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Code of Conduct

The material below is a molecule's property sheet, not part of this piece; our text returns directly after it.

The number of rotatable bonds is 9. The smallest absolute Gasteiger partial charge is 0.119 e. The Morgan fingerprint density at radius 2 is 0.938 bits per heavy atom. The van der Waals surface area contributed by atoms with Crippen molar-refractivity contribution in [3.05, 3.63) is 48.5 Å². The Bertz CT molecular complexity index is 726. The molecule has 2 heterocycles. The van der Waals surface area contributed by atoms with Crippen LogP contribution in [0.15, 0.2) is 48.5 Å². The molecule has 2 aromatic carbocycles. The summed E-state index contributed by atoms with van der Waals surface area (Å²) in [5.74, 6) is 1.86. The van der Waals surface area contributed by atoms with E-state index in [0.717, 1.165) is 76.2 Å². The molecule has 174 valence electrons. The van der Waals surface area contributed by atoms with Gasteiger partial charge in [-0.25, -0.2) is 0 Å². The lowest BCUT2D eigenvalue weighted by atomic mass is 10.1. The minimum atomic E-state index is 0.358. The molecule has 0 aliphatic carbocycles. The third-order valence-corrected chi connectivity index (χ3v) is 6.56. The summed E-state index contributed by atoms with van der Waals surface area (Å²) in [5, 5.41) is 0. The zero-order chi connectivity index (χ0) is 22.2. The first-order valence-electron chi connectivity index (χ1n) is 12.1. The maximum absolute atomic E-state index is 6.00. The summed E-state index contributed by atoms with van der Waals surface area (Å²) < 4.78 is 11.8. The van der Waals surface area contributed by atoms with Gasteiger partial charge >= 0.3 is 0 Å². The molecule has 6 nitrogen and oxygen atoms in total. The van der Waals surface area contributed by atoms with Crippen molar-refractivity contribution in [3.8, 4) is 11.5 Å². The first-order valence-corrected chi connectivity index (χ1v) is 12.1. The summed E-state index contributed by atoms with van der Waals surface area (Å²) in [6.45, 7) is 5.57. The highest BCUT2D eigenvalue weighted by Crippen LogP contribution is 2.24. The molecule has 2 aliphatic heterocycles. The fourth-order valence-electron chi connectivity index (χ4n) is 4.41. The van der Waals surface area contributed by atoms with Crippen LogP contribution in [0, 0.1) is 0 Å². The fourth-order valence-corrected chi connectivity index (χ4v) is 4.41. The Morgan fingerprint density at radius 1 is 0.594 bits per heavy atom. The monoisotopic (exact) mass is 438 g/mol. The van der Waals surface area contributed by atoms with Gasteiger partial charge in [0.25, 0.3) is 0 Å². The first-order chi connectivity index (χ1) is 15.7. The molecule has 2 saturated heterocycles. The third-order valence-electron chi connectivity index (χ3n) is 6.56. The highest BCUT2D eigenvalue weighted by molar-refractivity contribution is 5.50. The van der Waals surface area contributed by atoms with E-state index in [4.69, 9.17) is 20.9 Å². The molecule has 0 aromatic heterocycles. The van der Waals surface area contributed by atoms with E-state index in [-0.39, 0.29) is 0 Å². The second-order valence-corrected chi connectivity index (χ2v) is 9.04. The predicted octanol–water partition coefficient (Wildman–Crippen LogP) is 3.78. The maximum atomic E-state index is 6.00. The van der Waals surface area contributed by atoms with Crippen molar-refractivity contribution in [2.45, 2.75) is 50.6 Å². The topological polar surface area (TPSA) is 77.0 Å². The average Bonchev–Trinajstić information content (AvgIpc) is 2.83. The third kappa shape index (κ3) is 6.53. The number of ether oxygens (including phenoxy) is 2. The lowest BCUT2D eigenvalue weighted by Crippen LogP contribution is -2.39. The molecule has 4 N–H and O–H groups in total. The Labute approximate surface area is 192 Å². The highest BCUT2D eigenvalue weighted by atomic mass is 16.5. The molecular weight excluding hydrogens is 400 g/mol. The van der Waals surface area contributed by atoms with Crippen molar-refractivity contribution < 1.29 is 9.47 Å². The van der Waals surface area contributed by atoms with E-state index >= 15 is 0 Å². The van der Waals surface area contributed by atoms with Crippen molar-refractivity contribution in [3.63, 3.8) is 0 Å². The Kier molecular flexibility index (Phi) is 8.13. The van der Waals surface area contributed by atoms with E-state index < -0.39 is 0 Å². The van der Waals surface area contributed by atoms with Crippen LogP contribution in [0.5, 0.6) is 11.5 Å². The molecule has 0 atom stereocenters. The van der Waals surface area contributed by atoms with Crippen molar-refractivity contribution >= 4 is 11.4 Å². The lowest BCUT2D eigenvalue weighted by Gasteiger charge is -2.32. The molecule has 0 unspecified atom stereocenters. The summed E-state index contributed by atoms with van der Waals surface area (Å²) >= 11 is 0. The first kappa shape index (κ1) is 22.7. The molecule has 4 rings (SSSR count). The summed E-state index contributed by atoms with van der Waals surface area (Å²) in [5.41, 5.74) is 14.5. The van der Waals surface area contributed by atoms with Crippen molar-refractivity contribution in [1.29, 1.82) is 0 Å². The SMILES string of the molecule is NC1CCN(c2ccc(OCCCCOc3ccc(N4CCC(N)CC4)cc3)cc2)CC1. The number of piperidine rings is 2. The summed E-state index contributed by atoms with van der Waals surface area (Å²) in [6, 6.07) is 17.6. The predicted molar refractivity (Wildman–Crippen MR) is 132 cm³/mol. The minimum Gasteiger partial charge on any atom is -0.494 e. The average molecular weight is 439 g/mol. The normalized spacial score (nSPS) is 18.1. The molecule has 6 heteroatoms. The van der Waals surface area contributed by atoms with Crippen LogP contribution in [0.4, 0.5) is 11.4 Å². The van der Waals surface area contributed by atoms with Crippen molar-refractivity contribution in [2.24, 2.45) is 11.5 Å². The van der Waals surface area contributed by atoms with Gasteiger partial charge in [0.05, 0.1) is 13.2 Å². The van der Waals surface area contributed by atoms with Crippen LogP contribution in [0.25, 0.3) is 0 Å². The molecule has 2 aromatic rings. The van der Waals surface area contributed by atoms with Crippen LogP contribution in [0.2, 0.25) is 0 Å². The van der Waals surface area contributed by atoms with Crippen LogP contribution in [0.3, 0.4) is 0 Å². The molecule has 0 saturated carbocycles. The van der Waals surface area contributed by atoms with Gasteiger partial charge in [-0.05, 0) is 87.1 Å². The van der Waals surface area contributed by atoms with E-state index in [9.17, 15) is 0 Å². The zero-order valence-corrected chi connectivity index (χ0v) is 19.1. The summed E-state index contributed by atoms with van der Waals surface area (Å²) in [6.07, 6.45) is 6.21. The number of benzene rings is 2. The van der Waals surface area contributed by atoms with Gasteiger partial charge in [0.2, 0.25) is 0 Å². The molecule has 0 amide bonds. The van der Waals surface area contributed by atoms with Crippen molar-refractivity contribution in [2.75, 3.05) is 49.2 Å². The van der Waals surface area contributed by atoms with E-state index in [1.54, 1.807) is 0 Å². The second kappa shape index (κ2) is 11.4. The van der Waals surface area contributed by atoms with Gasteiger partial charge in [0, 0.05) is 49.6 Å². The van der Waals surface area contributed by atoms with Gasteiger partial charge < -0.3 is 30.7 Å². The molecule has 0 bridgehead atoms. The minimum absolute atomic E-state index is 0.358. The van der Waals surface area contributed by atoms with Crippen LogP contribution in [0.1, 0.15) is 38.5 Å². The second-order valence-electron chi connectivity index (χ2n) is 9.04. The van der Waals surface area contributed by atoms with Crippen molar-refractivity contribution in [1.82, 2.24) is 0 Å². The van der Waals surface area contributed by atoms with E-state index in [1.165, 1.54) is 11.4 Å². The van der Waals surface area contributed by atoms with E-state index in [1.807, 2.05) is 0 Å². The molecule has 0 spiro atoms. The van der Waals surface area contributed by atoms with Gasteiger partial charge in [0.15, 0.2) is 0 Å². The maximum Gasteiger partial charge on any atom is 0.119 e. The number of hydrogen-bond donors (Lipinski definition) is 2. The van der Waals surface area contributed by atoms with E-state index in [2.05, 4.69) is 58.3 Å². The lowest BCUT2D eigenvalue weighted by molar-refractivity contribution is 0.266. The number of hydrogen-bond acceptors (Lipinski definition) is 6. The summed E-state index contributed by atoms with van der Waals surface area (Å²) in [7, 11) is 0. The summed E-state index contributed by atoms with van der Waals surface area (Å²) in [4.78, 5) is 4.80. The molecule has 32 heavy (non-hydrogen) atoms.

South Valley School’s Code of Conduct outlines our expectations related to Jordan School District’s policies regarding Attendance, Discipline of Students, and Student Conduct and Dress.  Although adult students are not required to attend school as mandated by the Utah Compulsory Attendance Law, it is still our responsibility to encourage and help students develop positive attendance habits that enhance their opportunities for future success as outlined in Jordan School District Policy AA432 - Student Attendance and Teacher Disclosure Statements.   Policy AS67 – Discipline of Students recognizes that student discipline is essential to further the educational process and provide an environment conducive to learning.  It requires that school administrators take appropriate disciplinary action when students engage in activities which disrupt the educational environment, threaten or harm persons or property, or disrupt school activities.  Policy AA419 – Student Conduct and Dress states “Safe, civil, responsible, and respectful conduct is expected of all students at school or a school sponsored activity.  Significant or repeated disruptions may be disciplined. . . “.  This policy states “Appropriate dress and appearance avoids extremes, exemplifies personal cleanliness, promotes an effective learning environment free of unnecessary disruption(s) and increases school safety, security and sanitation factors.”  At South Valley, we ask that students dress appropriately for the work they will be doing at school each day, including their job site and community activities.